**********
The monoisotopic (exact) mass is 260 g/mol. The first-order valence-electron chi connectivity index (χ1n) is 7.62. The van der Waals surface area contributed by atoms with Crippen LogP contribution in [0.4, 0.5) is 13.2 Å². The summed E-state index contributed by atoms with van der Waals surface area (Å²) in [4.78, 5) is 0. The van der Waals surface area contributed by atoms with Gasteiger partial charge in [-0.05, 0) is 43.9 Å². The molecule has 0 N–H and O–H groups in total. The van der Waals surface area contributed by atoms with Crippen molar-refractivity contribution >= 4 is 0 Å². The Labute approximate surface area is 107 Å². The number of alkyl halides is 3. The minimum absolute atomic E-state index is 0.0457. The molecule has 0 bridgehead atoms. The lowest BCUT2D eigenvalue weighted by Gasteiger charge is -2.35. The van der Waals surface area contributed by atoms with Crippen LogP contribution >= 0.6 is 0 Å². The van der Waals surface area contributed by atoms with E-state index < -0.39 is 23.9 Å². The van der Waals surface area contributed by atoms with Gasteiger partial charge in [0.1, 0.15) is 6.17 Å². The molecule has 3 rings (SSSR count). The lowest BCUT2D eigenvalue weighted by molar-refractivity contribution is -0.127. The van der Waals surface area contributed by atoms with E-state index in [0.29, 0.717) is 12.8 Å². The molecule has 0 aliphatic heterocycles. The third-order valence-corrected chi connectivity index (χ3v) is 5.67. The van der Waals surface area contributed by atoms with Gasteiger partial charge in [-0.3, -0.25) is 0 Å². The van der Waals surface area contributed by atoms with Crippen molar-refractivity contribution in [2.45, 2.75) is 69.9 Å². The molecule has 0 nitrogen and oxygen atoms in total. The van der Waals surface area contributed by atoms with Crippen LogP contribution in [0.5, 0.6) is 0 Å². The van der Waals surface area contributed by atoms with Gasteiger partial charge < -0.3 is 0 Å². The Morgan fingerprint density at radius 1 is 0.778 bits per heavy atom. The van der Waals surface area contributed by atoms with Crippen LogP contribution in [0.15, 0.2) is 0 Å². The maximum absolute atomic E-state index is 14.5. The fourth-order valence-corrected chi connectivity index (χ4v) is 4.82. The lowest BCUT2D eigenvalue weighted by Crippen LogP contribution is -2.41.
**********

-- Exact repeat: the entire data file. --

The monoisotopic (exact) mass is 260 g/mol. The first-order valence-electron chi connectivity index (χ1n) is 7.62. The van der Waals surface area contributed by atoms with Crippen LogP contribution in [0.4, 0.5) is 13.2 Å². The summed E-state index contributed by atoms with van der Waals surface area (Å²) in [4.78, 5) is 0. The van der Waals surface area contributed by atoms with Gasteiger partial charge in [-0.05, 0) is 43.9 Å². The molecule has 0 N–H and O–H groups in total. The van der Waals surface area contributed by atoms with Crippen molar-refractivity contribution >= 4 is 0 Å². The Labute approximate surface area is 107 Å². The number of alkyl halides is 3. The minimum absolute atomic E-state index is 0.0457. The molecule has 0 bridgehead atoms. The lowest BCUT2D eigenvalue weighted by Gasteiger charge is -2.35. The van der Waals surface area contributed by atoms with Crippen LogP contribution >= 0.6 is 0 Å². The van der Waals surface area contributed by atoms with E-state index < -0.39 is 23.9 Å². The van der Waals surface area contributed by atoms with Gasteiger partial charge in [0.1, 0.15) is 6.17 Å². The molecule has 3 rings (SSSR count). The lowest BCUT2D eigenvalue weighted by molar-refractivity contribution is -0.127. The van der Waals surface area contributed by atoms with E-state index in [0.29, 0.717) is 12.8 Å². The molecule has 0 aliphatic heterocycles. The third-order valence-corrected chi connectivity index (χ3v) is 5.67. The van der Waals surface area contributed by atoms with Gasteiger partial charge in [-0.3, -0.25) is 0 Å². The van der Waals surface area contributed by atoms with Crippen molar-refractivity contribution in [2.45, 2.75) is 69.9 Å². The molecule has 0 nitrogen and oxygen atoms in total. The van der Waals surface area contributed by atoms with Crippen LogP contribution in [0.5, 0.6) is 0 Å². The van der Waals surface area contributed by atoms with Gasteiger partial charge < -0.3 is 0 Å². The Morgan fingerprint density at radius 1 is 0.778 bits per heavy atom. The van der Waals surface area contributed by atoms with Crippen LogP contribution in [0.15, 0.2) is 0 Å². The maximum absolute atomic E-state index is 14.5. The fourth-order valence-corrected chi connectivity index (χ4v) is 4.82. The lowest BCUT2D eigenvalue weighted by Crippen LogP contribution is -2.41.